It's been a week-full of drama, emotion and intrigue. Yet, the star witness in the Amy Senser trial still hasn't taken the stand. That's expected to happen Monday, as Senser herself tries to explain her side of the deadly hit-and-run to the jury.
Senser's defense all along has been she did not know she struck Anousone Phanthavong the I-94 exit ramp last August, and thus did not stop and did not call police.
On the stand Monday morning, an expert, paid witness for the defense. Dr. Paul Olson, with 22 years at General Motors studying driver visual perception and how to improve night-time driving safety, testified Phanthavong would have been very difficult to see the night he was struck and killed.
"In my judgment, the probability would be very low," he said.
He also noted all the "visual clutter" that was on the Riverside exit ramp that night: a number of signs noting the construction in the area. That's a lot of different things that catch a driver's eye.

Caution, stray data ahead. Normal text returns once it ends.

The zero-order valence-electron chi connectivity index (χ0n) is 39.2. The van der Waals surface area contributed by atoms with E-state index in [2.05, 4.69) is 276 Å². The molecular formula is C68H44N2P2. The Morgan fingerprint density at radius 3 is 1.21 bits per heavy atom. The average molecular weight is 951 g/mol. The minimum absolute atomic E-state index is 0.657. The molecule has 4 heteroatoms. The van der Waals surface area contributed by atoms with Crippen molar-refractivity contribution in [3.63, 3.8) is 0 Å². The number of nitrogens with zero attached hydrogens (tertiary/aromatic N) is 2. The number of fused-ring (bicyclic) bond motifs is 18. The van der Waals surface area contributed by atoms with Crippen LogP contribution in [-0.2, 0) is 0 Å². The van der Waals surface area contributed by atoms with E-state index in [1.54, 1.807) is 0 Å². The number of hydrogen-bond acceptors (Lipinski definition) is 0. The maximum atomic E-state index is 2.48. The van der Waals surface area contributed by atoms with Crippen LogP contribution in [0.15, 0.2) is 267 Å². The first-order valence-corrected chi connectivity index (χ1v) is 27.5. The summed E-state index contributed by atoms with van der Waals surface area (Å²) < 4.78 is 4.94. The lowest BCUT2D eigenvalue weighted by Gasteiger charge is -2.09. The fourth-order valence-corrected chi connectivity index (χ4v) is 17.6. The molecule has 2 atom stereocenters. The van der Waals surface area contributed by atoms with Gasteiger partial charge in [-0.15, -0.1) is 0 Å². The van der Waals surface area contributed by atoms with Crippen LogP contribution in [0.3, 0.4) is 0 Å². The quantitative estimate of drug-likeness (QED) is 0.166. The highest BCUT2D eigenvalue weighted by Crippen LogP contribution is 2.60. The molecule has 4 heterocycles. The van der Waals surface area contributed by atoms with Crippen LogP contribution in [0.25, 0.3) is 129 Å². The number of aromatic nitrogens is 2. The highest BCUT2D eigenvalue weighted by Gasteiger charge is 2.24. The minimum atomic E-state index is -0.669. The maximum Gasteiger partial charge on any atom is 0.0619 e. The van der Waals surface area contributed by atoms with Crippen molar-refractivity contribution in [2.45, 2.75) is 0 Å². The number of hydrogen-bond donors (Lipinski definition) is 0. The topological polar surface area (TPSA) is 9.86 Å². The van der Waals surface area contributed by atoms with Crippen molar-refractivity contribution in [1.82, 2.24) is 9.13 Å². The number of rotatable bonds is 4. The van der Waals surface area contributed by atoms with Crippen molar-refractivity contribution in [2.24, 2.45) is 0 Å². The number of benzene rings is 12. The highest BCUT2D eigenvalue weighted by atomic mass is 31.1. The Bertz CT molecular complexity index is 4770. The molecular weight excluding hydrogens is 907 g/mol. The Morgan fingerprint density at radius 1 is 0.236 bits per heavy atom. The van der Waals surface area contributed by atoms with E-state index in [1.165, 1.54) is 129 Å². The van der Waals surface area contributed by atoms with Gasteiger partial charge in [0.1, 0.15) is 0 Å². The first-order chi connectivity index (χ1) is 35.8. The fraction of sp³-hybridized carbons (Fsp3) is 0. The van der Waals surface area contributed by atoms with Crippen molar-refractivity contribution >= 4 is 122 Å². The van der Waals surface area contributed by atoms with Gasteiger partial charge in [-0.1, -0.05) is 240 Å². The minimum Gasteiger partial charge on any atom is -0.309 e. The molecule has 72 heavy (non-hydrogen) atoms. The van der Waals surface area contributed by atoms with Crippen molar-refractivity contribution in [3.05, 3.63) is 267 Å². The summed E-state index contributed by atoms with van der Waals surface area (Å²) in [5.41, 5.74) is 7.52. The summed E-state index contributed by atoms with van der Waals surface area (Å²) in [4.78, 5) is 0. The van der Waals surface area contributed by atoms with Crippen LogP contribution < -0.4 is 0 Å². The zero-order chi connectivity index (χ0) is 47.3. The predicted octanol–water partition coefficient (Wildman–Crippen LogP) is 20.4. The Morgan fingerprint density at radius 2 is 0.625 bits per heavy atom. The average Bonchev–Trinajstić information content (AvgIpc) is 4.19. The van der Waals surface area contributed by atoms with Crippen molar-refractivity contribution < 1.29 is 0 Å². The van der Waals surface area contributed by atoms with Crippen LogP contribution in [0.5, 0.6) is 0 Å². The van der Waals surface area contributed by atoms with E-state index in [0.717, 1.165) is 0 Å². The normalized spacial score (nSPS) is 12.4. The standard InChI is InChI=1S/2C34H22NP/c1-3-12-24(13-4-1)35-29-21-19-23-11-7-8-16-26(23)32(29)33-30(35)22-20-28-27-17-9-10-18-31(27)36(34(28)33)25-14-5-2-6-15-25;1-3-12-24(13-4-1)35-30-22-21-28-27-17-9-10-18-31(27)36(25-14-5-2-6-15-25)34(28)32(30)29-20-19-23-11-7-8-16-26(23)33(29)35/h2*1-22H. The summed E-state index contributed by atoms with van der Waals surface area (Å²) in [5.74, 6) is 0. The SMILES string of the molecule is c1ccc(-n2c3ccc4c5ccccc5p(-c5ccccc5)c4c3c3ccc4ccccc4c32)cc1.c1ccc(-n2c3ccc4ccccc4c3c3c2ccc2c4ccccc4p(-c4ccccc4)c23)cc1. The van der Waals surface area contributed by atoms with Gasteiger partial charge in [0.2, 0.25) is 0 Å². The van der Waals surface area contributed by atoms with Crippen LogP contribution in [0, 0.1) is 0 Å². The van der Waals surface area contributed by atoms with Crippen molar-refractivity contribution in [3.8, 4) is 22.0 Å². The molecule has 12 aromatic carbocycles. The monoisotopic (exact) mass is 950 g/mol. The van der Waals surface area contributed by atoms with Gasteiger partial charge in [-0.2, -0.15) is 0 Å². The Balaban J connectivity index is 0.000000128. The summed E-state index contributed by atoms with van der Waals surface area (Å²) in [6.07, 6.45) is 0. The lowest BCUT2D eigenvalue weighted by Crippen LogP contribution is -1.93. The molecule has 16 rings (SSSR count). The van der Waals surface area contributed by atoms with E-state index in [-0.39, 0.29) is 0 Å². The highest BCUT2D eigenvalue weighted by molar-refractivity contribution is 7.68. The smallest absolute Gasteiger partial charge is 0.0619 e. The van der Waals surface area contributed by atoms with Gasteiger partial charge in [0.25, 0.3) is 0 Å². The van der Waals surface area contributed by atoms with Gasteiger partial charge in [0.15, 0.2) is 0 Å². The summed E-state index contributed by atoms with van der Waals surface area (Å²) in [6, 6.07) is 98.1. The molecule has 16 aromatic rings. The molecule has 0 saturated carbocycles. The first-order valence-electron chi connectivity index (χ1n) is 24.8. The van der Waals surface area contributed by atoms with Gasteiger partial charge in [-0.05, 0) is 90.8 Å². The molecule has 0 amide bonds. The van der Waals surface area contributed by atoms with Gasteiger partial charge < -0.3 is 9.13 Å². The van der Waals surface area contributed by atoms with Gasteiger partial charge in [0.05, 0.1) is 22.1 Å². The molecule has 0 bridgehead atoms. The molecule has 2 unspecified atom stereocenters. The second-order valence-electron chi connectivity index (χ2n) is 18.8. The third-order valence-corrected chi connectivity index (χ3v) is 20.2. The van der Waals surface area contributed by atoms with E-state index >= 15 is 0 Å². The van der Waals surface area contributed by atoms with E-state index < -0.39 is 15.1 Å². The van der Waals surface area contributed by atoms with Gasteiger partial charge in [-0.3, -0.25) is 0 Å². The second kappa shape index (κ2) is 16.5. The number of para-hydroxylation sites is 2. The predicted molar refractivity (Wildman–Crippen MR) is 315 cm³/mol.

"Unfortunately for this victim, it worked against his visibility."
The prosecution has already completed its case. Last week, an accident reconstructionist from the Minnesota State Patrol testified that Phantavong would have been fully-illuminated in his white t-shirt by one of Senser's SUV headlights.
The case could go to the jury by Tuesday. Will the 12 jurors believe Amy Senser's story?